Just because an article is shared doesn’t mean anyone has read it
It’s widely accepted by the digital publishing industry that the number of social media shares of an article or video clip reflects how interesting it is. Well, it doesn’t, according to Tony Haile, CEO of Chartbeat, reports The Verge.
Mr Haile said: “We’ve found effectively no correlation between social shares and people actually reading.” Chartbeat, which measures real-time traffic for many online publishers, later clarified that he was talking specifically about tweets, though they expect research to show the same pattern for Facebook.
Some industry leaders have been calling for online publishers to move beyond measuring simple user numbers and to start measuring engagement instead, through indicators such as social media shares and likes. They argue that this gives publishers and advertisers a better insight into how relevant consumers find their content: people would only share an article they like.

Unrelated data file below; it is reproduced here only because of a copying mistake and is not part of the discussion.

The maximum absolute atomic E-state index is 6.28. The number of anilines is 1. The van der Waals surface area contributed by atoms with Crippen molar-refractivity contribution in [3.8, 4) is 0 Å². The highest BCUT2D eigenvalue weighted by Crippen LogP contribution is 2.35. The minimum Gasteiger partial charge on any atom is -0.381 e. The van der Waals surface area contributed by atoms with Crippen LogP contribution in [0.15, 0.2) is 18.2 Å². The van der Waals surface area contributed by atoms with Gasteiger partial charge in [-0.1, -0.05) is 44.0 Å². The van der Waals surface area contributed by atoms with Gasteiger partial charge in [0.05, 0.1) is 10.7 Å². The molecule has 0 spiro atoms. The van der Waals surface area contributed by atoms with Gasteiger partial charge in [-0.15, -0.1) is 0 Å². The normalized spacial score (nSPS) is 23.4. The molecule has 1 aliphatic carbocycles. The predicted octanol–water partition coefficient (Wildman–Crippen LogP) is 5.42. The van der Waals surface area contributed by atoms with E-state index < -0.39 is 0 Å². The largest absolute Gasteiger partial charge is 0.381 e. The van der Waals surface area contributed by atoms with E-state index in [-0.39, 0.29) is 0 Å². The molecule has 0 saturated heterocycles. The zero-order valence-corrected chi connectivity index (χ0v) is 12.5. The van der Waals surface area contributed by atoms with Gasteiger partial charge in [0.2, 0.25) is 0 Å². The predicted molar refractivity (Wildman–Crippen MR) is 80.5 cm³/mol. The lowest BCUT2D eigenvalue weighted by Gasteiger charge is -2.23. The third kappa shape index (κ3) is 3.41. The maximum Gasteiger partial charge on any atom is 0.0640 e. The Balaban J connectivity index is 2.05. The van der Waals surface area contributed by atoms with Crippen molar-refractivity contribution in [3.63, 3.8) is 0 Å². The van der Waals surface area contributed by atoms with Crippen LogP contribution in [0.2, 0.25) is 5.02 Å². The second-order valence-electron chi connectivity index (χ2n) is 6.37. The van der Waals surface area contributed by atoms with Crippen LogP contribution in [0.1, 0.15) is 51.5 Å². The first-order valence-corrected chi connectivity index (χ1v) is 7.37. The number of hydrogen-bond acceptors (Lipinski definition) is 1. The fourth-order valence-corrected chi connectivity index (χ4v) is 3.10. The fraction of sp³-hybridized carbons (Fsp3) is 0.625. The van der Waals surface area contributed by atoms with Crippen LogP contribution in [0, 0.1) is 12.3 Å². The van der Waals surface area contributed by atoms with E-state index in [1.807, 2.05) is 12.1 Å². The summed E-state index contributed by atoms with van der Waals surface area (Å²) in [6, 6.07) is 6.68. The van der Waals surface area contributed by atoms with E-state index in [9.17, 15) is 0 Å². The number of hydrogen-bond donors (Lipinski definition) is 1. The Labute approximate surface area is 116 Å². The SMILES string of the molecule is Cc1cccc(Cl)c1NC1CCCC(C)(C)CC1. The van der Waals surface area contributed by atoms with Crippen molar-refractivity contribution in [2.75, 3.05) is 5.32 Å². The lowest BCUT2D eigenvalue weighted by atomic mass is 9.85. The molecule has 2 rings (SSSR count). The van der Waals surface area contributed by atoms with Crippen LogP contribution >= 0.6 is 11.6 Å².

But if it’s true that there is no correlation between social shares and genuine engagement, the industry may have to think again about the next step in understanding how to measure the real value of content.
Article by Peter Whitehead